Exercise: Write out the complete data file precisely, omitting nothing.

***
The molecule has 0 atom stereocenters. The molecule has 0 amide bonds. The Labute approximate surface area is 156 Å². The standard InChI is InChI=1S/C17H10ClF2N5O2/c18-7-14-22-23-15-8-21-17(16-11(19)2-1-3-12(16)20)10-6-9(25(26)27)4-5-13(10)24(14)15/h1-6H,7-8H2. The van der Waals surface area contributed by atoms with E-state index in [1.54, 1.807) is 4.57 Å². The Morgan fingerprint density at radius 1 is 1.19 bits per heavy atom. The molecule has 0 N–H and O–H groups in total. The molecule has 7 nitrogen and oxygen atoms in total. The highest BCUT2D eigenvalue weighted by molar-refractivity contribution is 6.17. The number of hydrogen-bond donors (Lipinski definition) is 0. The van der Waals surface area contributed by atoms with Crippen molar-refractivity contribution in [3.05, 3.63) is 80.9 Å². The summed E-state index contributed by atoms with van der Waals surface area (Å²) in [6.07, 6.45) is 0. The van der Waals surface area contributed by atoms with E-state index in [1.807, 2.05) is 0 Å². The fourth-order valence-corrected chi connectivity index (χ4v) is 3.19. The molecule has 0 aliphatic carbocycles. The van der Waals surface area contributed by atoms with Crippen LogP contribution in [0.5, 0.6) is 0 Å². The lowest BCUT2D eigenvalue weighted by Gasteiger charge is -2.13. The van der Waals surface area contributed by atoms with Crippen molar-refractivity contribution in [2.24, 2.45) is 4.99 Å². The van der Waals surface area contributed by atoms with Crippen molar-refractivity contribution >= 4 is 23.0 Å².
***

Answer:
The molecule has 0 atom stereocenters. The molecule has 0 amide bonds. The Labute approximate surface area is 156 Å². The standard InChI is InChI=1S/C17H10ClF2N5O2/c18-7-14-22-23-15-8-21-17(16-11(19)2-1-3-12(16)20)10-6-9(25(26)27)4-5-13(10)24(14)15/h1-6H,7-8H2. The van der Waals surface area contributed by atoms with E-state index in [1.54, 1.807) is 4.57 Å². The Morgan fingerprint density at radius 1 is 1.19 bits per heavy atom. The molecule has 0 N–H and O–H groups in total. The molecule has 7 nitrogen and oxygen atoms in total. The highest BCUT2D eigenvalue weighted by molar-refractivity contribution is 6.17. The number of hydrogen-bond donors (Lipinski definition) is 0. The van der Waals surface area contributed by atoms with Crippen molar-refractivity contribution in [3.05, 3.63) is 80.9 Å². The summed E-state index contributed by atoms with van der Waals surface area (Å²) in [6.07, 6.45) is 0. The van der Waals surface area contributed by atoms with E-state index in [1.807, 2.05) is 0 Å². The fourth-order valence-corrected chi connectivity index (χ4v) is 3.19. The molecule has 0 aliphatic carbocycles. The van der Waals surface area contributed by atoms with Crippen LogP contribution in [0.5, 0.6) is 0 Å². The lowest BCUT2D eigenvalue weighted by Gasteiger charge is -2.13. The van der Waals surface area contributed by atoms with Crippen molar-refractivity contribution in [2.24, 2.45) is 4.99 Å². The van der Waals surface area contributed by atoms with Crippen molar-refractivity contribution >= 4 is 23.0 Å².